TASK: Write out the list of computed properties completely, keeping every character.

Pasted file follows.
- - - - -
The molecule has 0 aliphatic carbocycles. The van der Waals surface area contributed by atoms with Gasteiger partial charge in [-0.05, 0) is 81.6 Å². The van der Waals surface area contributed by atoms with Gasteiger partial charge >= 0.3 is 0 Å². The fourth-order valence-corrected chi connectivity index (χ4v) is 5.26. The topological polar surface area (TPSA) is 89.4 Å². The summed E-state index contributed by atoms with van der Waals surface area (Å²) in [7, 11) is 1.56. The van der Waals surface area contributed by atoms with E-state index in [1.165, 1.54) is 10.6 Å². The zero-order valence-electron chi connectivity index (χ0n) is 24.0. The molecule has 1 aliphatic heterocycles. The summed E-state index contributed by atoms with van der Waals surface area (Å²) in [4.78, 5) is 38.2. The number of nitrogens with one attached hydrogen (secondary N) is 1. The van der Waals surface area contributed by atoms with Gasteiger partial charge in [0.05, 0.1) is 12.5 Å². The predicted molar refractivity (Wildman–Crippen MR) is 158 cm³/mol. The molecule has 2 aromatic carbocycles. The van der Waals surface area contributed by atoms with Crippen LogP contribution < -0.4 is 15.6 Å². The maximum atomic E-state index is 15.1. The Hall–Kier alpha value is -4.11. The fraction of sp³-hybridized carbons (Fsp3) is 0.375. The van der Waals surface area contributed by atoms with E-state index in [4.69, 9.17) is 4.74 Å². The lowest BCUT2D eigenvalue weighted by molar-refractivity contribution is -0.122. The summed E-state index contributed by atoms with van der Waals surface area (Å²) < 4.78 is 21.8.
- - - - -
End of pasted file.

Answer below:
The molecule has 0 aliphatic carbocycles. The van der Waals surface area contributed by atoms with Gasteiger partial charge in [-0.05, 0) is 81.6 Å². The van der Waals surface area contributed by atoms with Gasteiger partial charge >= 0.3 is 0 Å². The fourth-order valence-corrected chi connectivity index (χ4v) is 5.26. The topological polar surface area (TPSA) is 89.4 Å². The summed E-state index contributed by atoms with van der Waals surface area (Å²) in [7, 11) is 1.56. The van der Waals surface area contributed by atoms with E-state index in [1.165, 1.54) is 10.6 Å². The zero-order valence-electron chi connectivity index (χ0n) is 24.0. The molecule has 1 aliphatic heterocycles. The summed E-state index contributed by atoms with van der Waals surface area (Å²) in [4.78, 5) is 38.2. The number of nitrogens with one attached hydrogen (secondary N) is 1. The van der Waals surface area contributed by atoms with Gasteiger partial charge in [0.05, 0.1) is 12.5 Å². The predicted molar refractivity (Wildman–Crippen MR) is 158 cm³/mol. The molecule has 2 aromatic carbocycles. The van der Waals surface area contributed by atoms with Crippen LogP contribution < -0.4 is 15.6 Å². The maximum atomic E-state index is 15.1. The Hall–Kier alpha value is -4.11. The fraction of sp³-hybridized carbons (Fsp3) is 0.375. The van der Waals surface area contributed by atoms with E-state index in [4.69, 9.17) is 4.74 Å². The lowest BCUT2D eigenvalue weighted by molar-refractivity contribution is -0.122. The summed E-state index contributed by atoms with van der Waals surface area (Å²) < 4.78 is 21.8.